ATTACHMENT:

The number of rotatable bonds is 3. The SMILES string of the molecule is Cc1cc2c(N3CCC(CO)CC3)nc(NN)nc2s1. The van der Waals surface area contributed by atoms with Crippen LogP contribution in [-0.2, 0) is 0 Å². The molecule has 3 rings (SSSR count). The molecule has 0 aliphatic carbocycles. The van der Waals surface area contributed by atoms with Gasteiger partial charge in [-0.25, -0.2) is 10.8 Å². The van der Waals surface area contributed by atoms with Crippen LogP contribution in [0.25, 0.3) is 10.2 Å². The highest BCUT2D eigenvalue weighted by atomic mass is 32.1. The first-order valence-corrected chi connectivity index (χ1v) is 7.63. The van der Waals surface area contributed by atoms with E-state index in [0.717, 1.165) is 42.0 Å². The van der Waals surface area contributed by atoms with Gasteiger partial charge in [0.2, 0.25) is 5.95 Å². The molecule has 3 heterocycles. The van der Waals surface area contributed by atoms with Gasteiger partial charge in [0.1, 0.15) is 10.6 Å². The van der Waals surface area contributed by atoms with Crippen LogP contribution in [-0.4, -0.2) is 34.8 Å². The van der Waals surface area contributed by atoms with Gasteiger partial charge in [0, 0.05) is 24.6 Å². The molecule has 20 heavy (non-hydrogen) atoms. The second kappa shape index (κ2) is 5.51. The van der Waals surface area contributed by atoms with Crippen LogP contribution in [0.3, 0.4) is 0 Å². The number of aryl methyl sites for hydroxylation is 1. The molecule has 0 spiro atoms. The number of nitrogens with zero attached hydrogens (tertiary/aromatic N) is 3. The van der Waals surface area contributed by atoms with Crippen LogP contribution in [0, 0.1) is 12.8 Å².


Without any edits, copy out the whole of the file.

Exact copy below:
The number of rotatable bonds is 3. The SMILES string of the molecule is Cc1cc2c(N3CCC(CO)CC3)nc(NN)nc2s1. The van der Waals surface area contributed by atoms with Crippen LogP contribution in [-0.2, 0) is 0 Å². The molecule has 3 rings (SSSR count). The molecule has 0 aliphatic carbocycles. The van der Waals surface area contributed by atoms with Gasteiger partial charge in [-0.25, -0.2) is 10.8 Å². The van der Waals surface area contributed by atoms with Crippen LogP contribution in [0.25, 0.3) is 10.2 Å². The highest BCUT2D eigenvalue weighted by atomic mass is 32.1. The first-order valence-corrected chi connectivity index (χ1v) is 7.63. The van der Waals surface area contributed by atoms with E-state index in [0.717, 1.165) is 42.0 Å². The van der Waals surface area contributed by atoms with Gasteiger partial charge in [0.2, 0.25) is 5.95 Å². The molecule has 3 heterocycles. The van der Waals surface area contributed by atoms with Gasteiger partial charge in [0.1, 0.15) is 10.6 Å². The van der Waals surface area contributed by atoms with Crippen LogP contribution in [-0.4, -0.2) is 34.8 Å². The van der Waals surface area contributed by atoms with Gasteiger partial charge in [0, 0.05) is 24.6 Å². The molecule has 20 heavy (non-hydrogen) atoms. The second kappa shape index (κ2) is 5.51. The van der Waals surface area contributed by atoms with Crippen LogP contribution in [0.3, 0.4) is 0 Å². The number of aryl methyl sites for hydroxylation is 1. The molecule has 0 spiro atoms. The number of nitrogens with zero attached hydrogens (tertiary/aromatic N) is 3. The van der Waals surface area contributed by atoms with Crippen LogP contribution in [0, 0.1) is 12.8 Å².